Objective: The purpose of this report is to describe the clinical course, treatment and immediate response of a patient suffering from buzzing paresthesia secondary to surgical removal of thoracic astrocytoma and laminectomy which was relieved by Category I Sacro Occipital Technique™ block placement.
Methods: Treatments consisted of adjustments as needed to cervical, thoracic and lumbar spine, in addition to specific Sacro Occipital Technique™ Category I block placement in the pelvis.
Results: Patient reports the cessation of buzzing within 5 minutes of Category I block placement, which lasts up to 24 hours or more.
Discussion: It is suggested that one of the values of Category I placement is to reduce dural tension and torque in the spinal cord. As the success of other spinal adjustments in reducing or eliminate the buzzing sensation were hit and miss, it was noteworthy to observe that Category I block placement produced repeated and immediate relief of these paresthesias.
Conclusion: This case report describes an alternative approach, based on neuro-physiology, as an alternative to the standard pharmaceutical treatment of paresthesias.
Chambers RC. Integrating various chiropractic manipulative methodologies for the treatment of sacroiliac joint pain: A case history. 8th Annual Sacro Occipital Technique Research Conference: New Orleans, Louisiana. May 13-14, 2016: 70-75.
Introduction: This case report discusses the integration of various chiropractic manipulative treatment and assessment strategies for the care of a patient presenting with SIJ pain. A 51-year-old female overweight patient presented to this office with SIJ and related hip pain for months. She reported the SIJ pain as being a “constant dull aching pain” at a five on a 1-10 scale, with 10 being most painful.
Methods: The patients was assessed and treated with integrative chiropractic methodologies incorporating the work of DeJarnette (sacro occipital technique), Goodheart (applied kinesiology), Cates, and Zindler. Novel usage of pelvic block placements were used along with the leg weights placed over the pelvis to augment the gravitational forces upon the lumbosacral joint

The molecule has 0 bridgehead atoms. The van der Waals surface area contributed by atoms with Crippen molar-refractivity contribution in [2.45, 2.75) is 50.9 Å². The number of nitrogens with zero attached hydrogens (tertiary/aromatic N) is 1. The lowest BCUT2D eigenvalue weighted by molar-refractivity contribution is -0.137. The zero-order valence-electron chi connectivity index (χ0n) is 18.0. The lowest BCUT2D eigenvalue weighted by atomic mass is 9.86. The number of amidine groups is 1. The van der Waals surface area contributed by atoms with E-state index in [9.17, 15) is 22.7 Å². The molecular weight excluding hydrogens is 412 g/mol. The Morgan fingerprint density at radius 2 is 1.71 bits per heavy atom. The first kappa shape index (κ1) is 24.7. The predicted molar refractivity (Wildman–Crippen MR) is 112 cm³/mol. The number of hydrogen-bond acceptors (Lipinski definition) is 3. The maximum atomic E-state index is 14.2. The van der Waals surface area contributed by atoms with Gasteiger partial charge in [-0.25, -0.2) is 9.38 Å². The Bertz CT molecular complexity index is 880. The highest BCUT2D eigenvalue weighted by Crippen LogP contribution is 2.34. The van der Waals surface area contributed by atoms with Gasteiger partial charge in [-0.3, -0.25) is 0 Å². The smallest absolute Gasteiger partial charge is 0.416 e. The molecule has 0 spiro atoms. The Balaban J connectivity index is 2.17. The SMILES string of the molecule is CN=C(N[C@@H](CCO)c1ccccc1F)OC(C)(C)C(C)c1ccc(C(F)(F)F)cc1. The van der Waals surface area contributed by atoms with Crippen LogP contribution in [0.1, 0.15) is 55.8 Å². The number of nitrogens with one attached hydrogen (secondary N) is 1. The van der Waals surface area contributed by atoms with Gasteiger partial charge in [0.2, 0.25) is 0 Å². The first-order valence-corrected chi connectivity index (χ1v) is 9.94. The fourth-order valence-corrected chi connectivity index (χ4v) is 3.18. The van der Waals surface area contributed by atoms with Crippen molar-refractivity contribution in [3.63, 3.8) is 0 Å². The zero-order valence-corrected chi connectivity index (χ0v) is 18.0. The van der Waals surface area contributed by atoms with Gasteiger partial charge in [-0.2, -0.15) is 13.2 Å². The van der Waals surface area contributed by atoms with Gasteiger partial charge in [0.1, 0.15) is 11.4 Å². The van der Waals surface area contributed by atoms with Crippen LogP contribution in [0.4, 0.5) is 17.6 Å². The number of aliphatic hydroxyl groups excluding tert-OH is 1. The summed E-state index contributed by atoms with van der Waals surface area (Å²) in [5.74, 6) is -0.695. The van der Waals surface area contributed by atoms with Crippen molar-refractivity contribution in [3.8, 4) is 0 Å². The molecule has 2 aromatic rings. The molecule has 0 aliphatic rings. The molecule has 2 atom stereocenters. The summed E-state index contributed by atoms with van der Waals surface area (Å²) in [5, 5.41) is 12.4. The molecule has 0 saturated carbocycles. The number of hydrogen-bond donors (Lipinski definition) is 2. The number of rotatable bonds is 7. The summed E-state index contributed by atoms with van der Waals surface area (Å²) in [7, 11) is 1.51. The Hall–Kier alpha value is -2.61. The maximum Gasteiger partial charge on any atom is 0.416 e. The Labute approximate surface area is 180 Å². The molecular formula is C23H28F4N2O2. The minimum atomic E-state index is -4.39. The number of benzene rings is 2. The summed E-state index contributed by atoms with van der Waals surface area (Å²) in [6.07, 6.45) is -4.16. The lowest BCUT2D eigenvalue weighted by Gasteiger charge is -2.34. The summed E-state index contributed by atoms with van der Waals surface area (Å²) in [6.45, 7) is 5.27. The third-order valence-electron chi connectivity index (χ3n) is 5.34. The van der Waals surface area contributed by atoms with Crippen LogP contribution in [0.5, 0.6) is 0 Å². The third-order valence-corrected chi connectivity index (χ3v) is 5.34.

Results: Improvement was noted following the first treatment and by the 12th visit (fourth week), the patient reported having no pain or functional limitations.
Conclusion: This case illustrates chiropractic integrative manipulative strategies and conservative care that appeared to successfully manage a patient presenting with chronic SIJ pain.
Cooperstein R, Haneline M. Systematic review and meta-analysis: The difference between Tuffier’s Line and the palpatory iliac crest. 8th Annual Sacro Occipital Technique Research Conference: New Orleans, Louisiana. May 13-14, 2016: 76-80
Objective: The primary goals of this study were to do a systematic review of the literature and perform meta-analyses on patient sub-groups on the location of the iliac crest in imaging (Tuffier’s Line) vs. palpation studies; and to rate the quality of the included literature.
Methods: Relevant citations were retrieving by searching biomedical databases, and rated for quality using the QUADAS instrument for palpation studies, and the Arrivé instrument for the imaging studies. Meta-analyses were performed on the full datasets as well as for subsets based on various patient demographics.
Results: Despite the fact that our study found the imaged crest 0.3 levels more caudal in females, the palpated crest is almost the same for both genders, at the L3-4 interspace. It remains possible to use the palpated iliac crest level, so long as it is understood to identify L3 on average rather than L4 or L4-5.
Conclusion: This analysis confirmed the imaged iliac crests lie closest to the L4-5 interspace in females, and the L4 spinous process in males; whereas the spinal level corresponding to the palpated iliac crest is on average the L3-4 interspace for both males and females.
Cooperstein R. A Modest Proposal for Boot-Strapping Practice-Based Research in SOT. 8th Annual Sacro Occipital Technique Research Conference: New Orleans, Louisiana. May 13-14, 2016:81-85.
Introduction: It is well-understood that Sacro-Occipital Technique (SOT) aims to diagnose and treat not only somatic pain complaints, but also disturbances in organ function.
The making of a dilemma: This emphasis on systemic conditions risks creating the impression that SOT does not concern itself very much with neuromusculoskeletal (NMS) conditions, with patient pain complaints apparently resulting from mechanical lesions that are amenable to manual therapy. A practice-based research network (PBRN) is a group of practices devoted principally to the care of patients and affiliated for the purpose of examining the health care processes that occur in practices.